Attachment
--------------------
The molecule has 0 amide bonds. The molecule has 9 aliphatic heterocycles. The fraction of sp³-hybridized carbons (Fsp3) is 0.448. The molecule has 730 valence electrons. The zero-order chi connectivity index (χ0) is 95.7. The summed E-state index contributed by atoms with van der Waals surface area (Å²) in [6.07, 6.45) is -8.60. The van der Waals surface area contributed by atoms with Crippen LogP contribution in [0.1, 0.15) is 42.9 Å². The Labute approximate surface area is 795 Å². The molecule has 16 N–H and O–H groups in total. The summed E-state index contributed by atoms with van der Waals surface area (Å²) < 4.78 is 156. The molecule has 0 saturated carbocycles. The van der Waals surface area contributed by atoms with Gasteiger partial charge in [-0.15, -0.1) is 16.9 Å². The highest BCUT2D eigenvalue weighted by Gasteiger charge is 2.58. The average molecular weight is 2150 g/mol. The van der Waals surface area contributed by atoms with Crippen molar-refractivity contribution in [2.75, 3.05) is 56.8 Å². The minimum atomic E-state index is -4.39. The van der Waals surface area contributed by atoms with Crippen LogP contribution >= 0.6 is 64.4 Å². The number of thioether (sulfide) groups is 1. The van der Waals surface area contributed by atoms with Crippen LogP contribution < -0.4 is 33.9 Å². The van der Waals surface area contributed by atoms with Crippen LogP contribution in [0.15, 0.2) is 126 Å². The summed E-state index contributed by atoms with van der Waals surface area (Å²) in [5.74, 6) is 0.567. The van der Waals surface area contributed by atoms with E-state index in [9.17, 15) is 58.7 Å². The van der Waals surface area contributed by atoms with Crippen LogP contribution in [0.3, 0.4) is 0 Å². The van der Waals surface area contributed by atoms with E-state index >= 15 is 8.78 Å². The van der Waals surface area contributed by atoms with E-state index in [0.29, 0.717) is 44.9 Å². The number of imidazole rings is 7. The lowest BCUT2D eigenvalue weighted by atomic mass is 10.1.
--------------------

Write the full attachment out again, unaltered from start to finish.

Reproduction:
The molecule has 0 amide bonds. The molecule has 9 aliphatic heterocycles. The fraction of sp³-hybridized carbons (Fsp3) is 0.448. The molecule has 730 valence electrons. The zero-order chi connectivity index (χ0) is 95.7. The summed E-state index contributed by atoms with van der Waals surface area (Å²) in [6.07, 6.45) is -8.60. The van der Waals surface area contributed by atoms with Crippen LogP contribution in [0.1, 0.15) is 42.9 Å². The Labute approximate surface area is 795 Å². The molecule has 16 N–H and O–H groups in total. The summed E-state index contributed by atoms with van der Waals surface area (Å²) < 4.78 is 156. The molecule has 0 saturated carbocycles. The van der Waals surface area contributed by atoms with Gasteiger partial charge in [-0.15, -0.1) is 16.9 Å². The highest BCUT2D eigenvalue weighted by Gasteiger charge is 2.58. The average molecular weight is 2150 g/mol. The van der Waals surface area contributed by atoms with Crippen molar-refractivity contribution in [2.75, 3.05) is 56.8 Å². The minimum atomic E-state index is -4.39. The van der Waals surface area contributed by atoms with Crippen LogP contribution >= 0.6 is 64.4 Å². The number of thioether (sulfide) groups is 1. The van der Waals surface area contributed by atoms with Crippen LogP contribution < -0.4 is 33.9 Å². The van der Waals surface area contributed by atoms with Crippen LogP contribution in [0.15, 0.2) is 126 Å². The summed E-state index contributed by atoms with van der Waals surface area (Å²) in [5.74, 6) is 0.567. The van der Waals surface area contributed by atoms with E-state index in [9.17, 15) is 58.7 Å². The van der Waals surface area contributed by atoms with Crippen LogP contribution in [0.3, 0.4) is 0 Å². The van der Waals surface area contributed by atoms with E-state index >= 15 is 8.78 Å². The van der Waals surface area contributed by atoms with E-state index in [0.29, 0.717) is 44.9 Å². The number of imidazole rings is 7. The lowest BCUT2D eigenvalue weighted by atomic mass is 10.1.